Less labour when cleaning
A great deal of work can be eliminated by choosing hutches that are easy to move and simple to clean. The VDK Agri hutches have been specially constructed with these aspects in mind. They are conveniently collapsible and can be easily lifted using a front loader or telehandler. This makes it possible to shift the hutch to the dung heap, for instance, and clean and disinfect it there. Afterwards, the hutch should be returned to a clean, dry spot where no calves have been housed in recent weeks; by doing so, you can ensure 100% clean starting conditions for the next calf. What's more, the polyester VDK Agri hutches are equipped with a special coating that gives them a non-porous surface – with no place for pathogens to hide – and makes them a snap to clean.

Permanently-stocked feeders
The VDK Agri AdLibFeeder makes it possible to provide a calf with enough concentrated feed to last them a longer period, at one go. This saves a great deal of work. The feeder has been designed in such a way that the stored feed is protected from rain, insects, birds and rodents. As a result, the feeds stays clean and fresh for the entire calf-rearing period. The easy-to-calibrate dosing mechanism allows you to control the feed supply, and because the feeder is manufactured as a single seamless unit, it is easy to clean as well.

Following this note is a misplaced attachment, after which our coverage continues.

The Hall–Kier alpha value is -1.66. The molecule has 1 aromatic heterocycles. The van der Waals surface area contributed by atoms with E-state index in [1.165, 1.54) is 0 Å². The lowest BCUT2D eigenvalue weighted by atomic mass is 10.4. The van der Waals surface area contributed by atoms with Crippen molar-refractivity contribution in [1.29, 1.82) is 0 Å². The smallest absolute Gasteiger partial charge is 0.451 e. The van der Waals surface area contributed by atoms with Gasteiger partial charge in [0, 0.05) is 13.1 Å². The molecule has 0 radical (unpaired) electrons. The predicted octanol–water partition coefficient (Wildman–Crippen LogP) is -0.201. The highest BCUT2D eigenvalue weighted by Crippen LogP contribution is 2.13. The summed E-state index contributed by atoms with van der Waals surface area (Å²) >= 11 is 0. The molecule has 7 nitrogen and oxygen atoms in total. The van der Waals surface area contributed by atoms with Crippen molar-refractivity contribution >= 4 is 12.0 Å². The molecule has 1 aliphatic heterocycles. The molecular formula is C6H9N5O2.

CalfOTel AdLibFeeder

Provide hay and dry feed at the same time
The practical and labour-saving CombiFeeder from VDK Agri allows you to provide pellets and hay at the same time in a single unit, while also protecting the feed from rain. The trough for pellets is at the bottom, with a hay rack on top. The removable feeding dish makes it easy to refill or clean the feeder.

Greater ease-of-use thanks to Hybrid
With our VDK Agri Hybrid, we've taken a further step towards achieving optimum user-friendliness. The collapsible awning makes it possible to stay dry while working on rainy days. The removable partitions also eliminate the need to move calves in the interim. Due to the fence construction, it's possible to enter the hutch while the calf is drinking without disturbing the animal.

Save time and make work more enjoyable
There are two facets to reducing labour: Saving time and making the work more enjoyable. At VDK Agri, we take both of these facets into account in everything we do. We consider them when developing our products, of course, but also in giving advice on how to use those products at dairy farms.

By deploying VDK Agri housing and accessories, a farm with 100 dairy cows can save up to 80 hours of labour per year. That is a savings of nearly fifteen minutes a day. More than that, the easier-to-clean housing and feeding convenience set the stage for a successful and enjoyable calf rearing process.